Key Points:

The Tuhoe tribe is planning to seek taxpayer money to fund a class action suit against the Government over "heavy-handed" tactics police employed during the so-called anti-terror raids.

Up to 30 iwi representatives are looking at lodging legal aid applications with the Legal Services Agency in the hope of mounting what could be a multimillion-dollar suit demanding redress over the October raids.

As a rule, the agency does not fund class action suits but considers individual cases on merit. That means if all 30 applications for legal aid funding were successful, the funds could be used collectively to mount a suit.

Tuhoe leader Tamati Kruger told the Herald on Sunday that while it would be unusual for "the State" to fund a case against "the State", the tribe was within its rights to seek legal aid for what had been a "grave injustice." Us seeking legal aid for a case against the Government is one of the anomalies of the system," Kruger said.

He added the tribe was one of the country's poorest, and had devoted all its resources to its Waitangi Tribunal claim. It had no other money to fight the Government over the raids.

Ruatoki - Tuhoe heartland - was at the centre of the police anti-terror raids on October 15. The tiny settlement, 15km south of Whakatane in eastern Bay of Plenty, was sealed off by armed, balaclava-clad police for several hours as officers searched for evidence linking locals to an alleged plot to "declare war" on New Zealand.

Some residents claimed they were traumatised by the police' actions, and they were made to feel like terrorists.

Among those arrested was activist Tame Iti, who was accused of being one of the "terror plot" ringleaders.

Police cited the Terrorism Suppression Act in the raids, but the Solicitor-General ruled there was insufficient evidence to show those arrested intended "to create terror" to advance an ideological, political or religious cause.

Auckland QC Peter Williams has interviewed several Tuhoe people about the raids, and Kruger and others are looking at compiling writs Tuhoe plans to file through the High Court.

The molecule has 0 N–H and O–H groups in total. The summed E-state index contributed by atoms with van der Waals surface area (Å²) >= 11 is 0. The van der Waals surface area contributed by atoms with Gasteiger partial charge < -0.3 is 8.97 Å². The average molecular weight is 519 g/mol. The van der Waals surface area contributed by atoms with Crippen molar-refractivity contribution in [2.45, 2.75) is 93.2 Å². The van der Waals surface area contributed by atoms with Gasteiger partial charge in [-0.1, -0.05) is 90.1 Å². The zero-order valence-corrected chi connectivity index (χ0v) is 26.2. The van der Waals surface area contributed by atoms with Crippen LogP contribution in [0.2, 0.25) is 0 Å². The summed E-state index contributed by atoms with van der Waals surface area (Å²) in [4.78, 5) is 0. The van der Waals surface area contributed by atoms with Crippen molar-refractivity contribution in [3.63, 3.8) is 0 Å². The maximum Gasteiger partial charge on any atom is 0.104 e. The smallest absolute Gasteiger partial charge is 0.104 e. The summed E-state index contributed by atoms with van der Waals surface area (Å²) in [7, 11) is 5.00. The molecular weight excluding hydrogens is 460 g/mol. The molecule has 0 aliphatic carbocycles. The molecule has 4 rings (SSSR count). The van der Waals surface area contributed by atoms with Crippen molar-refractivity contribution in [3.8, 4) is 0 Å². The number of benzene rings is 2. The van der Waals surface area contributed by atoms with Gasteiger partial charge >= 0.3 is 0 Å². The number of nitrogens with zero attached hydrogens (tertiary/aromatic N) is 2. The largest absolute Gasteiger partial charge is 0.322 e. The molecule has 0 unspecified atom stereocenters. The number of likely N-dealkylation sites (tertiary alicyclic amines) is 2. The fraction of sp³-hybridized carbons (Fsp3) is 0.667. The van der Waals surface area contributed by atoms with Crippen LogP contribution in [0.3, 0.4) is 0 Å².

Kruger expected the writs to be ready in two to three months, and from there applications would be filed for legal aid. There were several possibilities - including a financial settlement for Tuhoe. He was confident any case against the Government would be successful, especially in light of the Solicitor-General's findings. "Apart from providing the funding through legal aid, the Crown is also providing us with much of the evidence we need to pursue this case," he said.

The October raids were still fresh in the minds of many of Tuhoe, especially children left traumatised, he said. "For many it was a life-changing experience - to experience fear, terror and the prejudice that has come with that," Kruger said. "It is these feelings that have strengthened our resolve. There is a denial that anything wrong took place, and that is not right. The first step to forgiveness is an acknowledgement something did go wrong."

Legal Services Agency spokesperson Robyn Nicholas said an individual from Tuhoe applying for legal aid would first be income-tested and the merits of the application for funding assessed.

"That would include a look at whether the lawsuit had "a reasonable prospect of success".